A Young James Joyce

When it comes to writing (or almost anything that takes practice), no matter how much I want to deny it, inherent talent definitely plays a role. The question is, how big of a role does it play?

Some writers, like Stephen King, have said that if you do not have talent, it is not worth attempting to become a writer. I disagree. It can give you a leg up but it is far from the end all be all, and besides, even talent won’t get you too far.

Today’s subject is James Joyce. If there was ever a writer with talent, it was him. Between the ages of 22 and 25 he wrote all of the stories contained in DUBLINERS. His first published novel, A PORTRAIT OF THE ARTIST AS A YOUNG MAN, is a classic, still widely read, and then there’s ULYSSES. All of this, along with a play, some poems, and the occasional essay and journalism, published before his 40th birthday. There are many other writers who don’t begin publishing quality pieces until their late 30s or early 40s; Joyce had burst on to the scene at the age of a college senior with short stories that would become canonical. If there was ever a writer with talent, it was Joyce.

But he also worked very, very hard. At age 9 he wrote a poem about the death of Irish politician Charles Parnell that his father thought was good enough to be published. Though there is little else recorded from this time in his life, it is quite likely he continued writing. He also began to read voraciously, to the point where his English teacher at school let him sit quietly and read during class as he had already gone through everything they were teaching and could answer questions about the texts with ease.

At 18 he had his first official publication, a review of a Henrik Ibsen play, and wrote a number of other articles as well as two unpublished (and now lost) plays. The next few years were quite eventful for Joyce: he travelled to Paris to try and study medicine and failed, his mother died, he met Nora Barnacle, his life partner, and his first short stories were published. He also wrote an essay dealing with aesthetics, entitled A PORTRAIT OF THE ARTIST, which was rejected by magazines, and which he decided to revise into a novel.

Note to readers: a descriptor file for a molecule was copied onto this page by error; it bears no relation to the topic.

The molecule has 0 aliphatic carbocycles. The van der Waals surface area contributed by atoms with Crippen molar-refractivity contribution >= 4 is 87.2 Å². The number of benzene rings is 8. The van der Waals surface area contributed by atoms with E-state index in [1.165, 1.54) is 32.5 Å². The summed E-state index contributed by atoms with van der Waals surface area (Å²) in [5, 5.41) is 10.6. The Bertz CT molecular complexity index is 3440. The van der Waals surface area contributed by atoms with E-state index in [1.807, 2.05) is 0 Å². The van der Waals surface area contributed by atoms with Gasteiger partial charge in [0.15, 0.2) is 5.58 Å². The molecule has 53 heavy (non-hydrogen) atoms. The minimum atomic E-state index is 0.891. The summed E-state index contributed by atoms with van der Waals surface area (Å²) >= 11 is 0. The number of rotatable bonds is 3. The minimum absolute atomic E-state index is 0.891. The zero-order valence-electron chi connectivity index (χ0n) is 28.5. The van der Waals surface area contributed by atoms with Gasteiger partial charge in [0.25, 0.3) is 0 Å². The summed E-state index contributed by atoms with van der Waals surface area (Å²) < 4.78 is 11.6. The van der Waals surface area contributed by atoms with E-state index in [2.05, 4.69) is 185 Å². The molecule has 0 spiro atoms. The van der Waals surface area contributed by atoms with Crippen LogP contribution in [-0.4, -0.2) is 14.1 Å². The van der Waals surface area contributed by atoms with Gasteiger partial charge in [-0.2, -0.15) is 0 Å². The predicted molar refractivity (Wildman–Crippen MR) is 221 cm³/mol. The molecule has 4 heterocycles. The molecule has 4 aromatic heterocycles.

He and Nora soon eloped to continental Europe, where Joyce took a bunch of jobs as a teacher, tutor, singer, and bank teller to support themselves while he continued reading and writing voluminously. His career as an author had run into some problems: none of the printers wanted to publish DUBLINERS, deeming some of the stories obscene, and Joyce refused to censor the offending passages. He finally had them brought out in book form in 1914, after approximately 8 years of attempts at publishing them. The novel he was fashioning out of his essay, STEPHEN HERO, was never published during his lifetime; he later started over from scratch and wrote A PORTRAIT OF THE ARTIST AS A YOUNG MAN.

From there, Joyce would become a celebrated figure of Modernism, one whose works still enjoy renown today. Clearly he was talented when it came to writing, but more important than that were the hours he spent reading books and authoring various texts. Publishing classics when you’re in your early/mid 20s suddenly becomes a lot more understandable when you’ve read enough to know more about literature than your teachers and write a number of articles and plays before attempting prose fiction. And even then, it still took a number of years to publish his books. Had he been talented but not determined, Joyce could easily have given up after a year or two of rejection.

So talent is obviously important, but not nearly as much as hard work and determination. So to anyone feeling depressed because of rejection, just remember, even the greats had to deal with plenty of it too. The problem is that many short biographies online gloss over these rough early periods for many famous writers.

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A Young Haruki Murakami

As a wannabe writer, I find nothing as motivating as learning about famous writers when they were just starting out. What were they like before they were well known, before they knew they had made it?

With millions of books sold across the world and numerous international literary prizes, Haruki Murakami is one of those rare writers who achieve popularity both with critics and with audiences. His characters’ apathy and the bizarre adventures have found resonance all across the globe.

He definitely has an easily identifiable style. The story of how he came to write his first extended prose piece at age 30 sounds like something straight out of his books: while watching a baseball game and drinking, a player hit a double and at that exact moment, Murakami realized he could write a novel. He went back home and began it. At that time he and his wife ran a jazz bar together, so his writing had to wait until late at night. But everyday for four months he kept on it. The result was the novella HEAR THE WIND SING, which he submitted to the Gunzo literary contest and won first prize, kick starting his career (a bit of trivia: the same contest also helped establish Ryu Murakami, who won for ALMOST TRANSPARENT BLUE).